I’m constantly delighted by how much information is now available online for historical research. There are those who claim that the internet is the lazy option and that it’s killing the art of “genuine” research somehow. I don’t agree on many levels. It certainly eases the process of going through the growing body of online archive material; so perhaps it is lazy in the sense that the invention of the plough killed the back-breaking art of digging fields by hand and made farmers lazy!
It’s not lazy, it’s just easier!
Almost all the contents of this blog over the past two years I’ve tracked down online, or from archive material in my own possession. I live in Edinburgh. I don’t have the luxury of time or money to be able to travel the country or the world to consult local documents. So I’m enormously grateful for the online material posted by others, and I hope I’m returning the favour just a little by setting some of it in context here.
By and large, as I say, I’m amazed at how much it’s possible to find out about the long-dead. I have a folder three bulging inches thick holding details of the life of my great great grandfather the Rev William Augustus Salter (1812-1879). But just occasionally I draw a blank. What I know about WA Salter’s almost exact contemporary Richard William Ralph Sadleir, another great great grandfather of mine, would not fill a single sheet.
I wrote up what little I knew about him here back in December 2009, and precious little more has come to light since. But tiny snippets all add to my picture of him. Following what few clues I had, I tried to track down John Kean, the partner in his failed business venture, a chemical works in St Helens near Liverpool.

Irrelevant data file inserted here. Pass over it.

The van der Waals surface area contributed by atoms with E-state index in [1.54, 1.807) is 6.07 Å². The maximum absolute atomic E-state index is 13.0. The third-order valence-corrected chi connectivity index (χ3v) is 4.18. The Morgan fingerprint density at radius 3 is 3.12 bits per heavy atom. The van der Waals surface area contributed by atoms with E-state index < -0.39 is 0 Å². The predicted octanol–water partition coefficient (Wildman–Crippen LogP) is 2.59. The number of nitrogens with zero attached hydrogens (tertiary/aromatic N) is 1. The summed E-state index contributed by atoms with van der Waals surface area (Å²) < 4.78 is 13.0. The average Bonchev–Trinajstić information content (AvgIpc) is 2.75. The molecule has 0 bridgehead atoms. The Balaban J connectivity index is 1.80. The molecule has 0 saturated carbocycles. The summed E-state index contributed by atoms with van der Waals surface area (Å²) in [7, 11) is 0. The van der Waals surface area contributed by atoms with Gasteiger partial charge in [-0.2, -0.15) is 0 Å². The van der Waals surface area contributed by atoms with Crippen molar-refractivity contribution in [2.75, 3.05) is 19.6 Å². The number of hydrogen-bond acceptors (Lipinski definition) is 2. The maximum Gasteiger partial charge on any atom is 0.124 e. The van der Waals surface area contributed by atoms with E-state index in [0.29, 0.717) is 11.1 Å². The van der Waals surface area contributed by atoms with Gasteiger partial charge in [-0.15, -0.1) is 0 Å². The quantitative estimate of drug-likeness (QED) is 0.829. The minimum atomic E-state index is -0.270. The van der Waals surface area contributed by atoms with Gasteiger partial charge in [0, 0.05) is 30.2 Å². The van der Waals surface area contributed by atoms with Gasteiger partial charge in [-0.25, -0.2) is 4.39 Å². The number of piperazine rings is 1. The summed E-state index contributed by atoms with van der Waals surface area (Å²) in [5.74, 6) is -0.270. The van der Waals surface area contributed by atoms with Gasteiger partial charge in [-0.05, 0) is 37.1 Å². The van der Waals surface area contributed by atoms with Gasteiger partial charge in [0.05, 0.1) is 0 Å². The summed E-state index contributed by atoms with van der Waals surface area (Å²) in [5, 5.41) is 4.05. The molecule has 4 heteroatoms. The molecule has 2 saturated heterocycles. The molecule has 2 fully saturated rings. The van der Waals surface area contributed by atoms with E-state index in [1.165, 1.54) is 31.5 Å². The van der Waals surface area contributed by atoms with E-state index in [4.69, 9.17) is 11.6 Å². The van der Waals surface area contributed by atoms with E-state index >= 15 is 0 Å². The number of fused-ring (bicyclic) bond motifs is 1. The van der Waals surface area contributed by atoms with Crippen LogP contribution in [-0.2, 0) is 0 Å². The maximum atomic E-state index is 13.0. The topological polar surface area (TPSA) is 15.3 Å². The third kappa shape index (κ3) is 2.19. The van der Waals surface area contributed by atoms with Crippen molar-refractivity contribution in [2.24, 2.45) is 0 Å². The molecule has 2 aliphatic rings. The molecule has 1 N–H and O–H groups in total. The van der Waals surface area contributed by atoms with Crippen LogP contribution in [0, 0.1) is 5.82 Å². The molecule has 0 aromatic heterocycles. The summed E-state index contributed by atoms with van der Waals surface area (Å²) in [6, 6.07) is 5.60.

Globe Alkali Works, St Helens, c1900 –
the New Street Works were probably a much smaller affair
I now know that the works, New Street Chemical Works, were registered under the Alkali Act of 1863, legislation passed just before they set up in business and an early example of environmental regulation. That gives a hint about the nature of the chemicals they were producing or working with. Apart from that there is almost no record, online at least, of the New Street Works, except for a document held in the St Helens Archives. It’s an agreement about the use of a railway siding in the town, dated to November 1864, which suggests they were either receiving raw materials or dispatching finished goods by rail.
I’ve also unearthed a third partner, William Holden. The chemical business lasted less than three years, 1864-66, before failing. In 1868 both Holden and Sadleir were declared bankrupt. Kean however was not! What’s more, he disappeared from the records for a while – no sign of him in the 1871 UK census, for example – before resurfacing in 1881 hundreds of miles away to the north in Glasgow. There, in the rapidly expanding industrial district of Possil Park, Kean’s occupation was listed once again as Manufacturing Chemist. The Argyle Oil Mills and Chemical Works stood (until 1914) jus a few hundred yards form his given address. All but his two oldest children were born in the Glasgow area within eight years of the census.
St Rollox Chemical Works, Glasgow c1880 –
the nearby Argyle Works in Possil were smaller
I have to remind myself that it’s not John Kean I’m interested in! But his disappearance and his movements do shed a little light on my great great grandfather’s life and the events that shaped it. Was Kean a shrewder businessman that Sadleir? Did he dupe Sadleir and Holden into carrying the can for the failure of the business? A few years earlier Sadleir had sold off thousands of acres of the Sadleir family estates in Tipperary – was he a cash-rich turkey ripe for plucking?
It’s too tempting and too dangerous to speculate wildly on the basis of a few more tiny facts. But I know a little more than I did 21 months ago! New information comes online all the time and I keep checking. But I think that sooner or later I am going to have to go to St Helens and see what I can find for myself on the ground.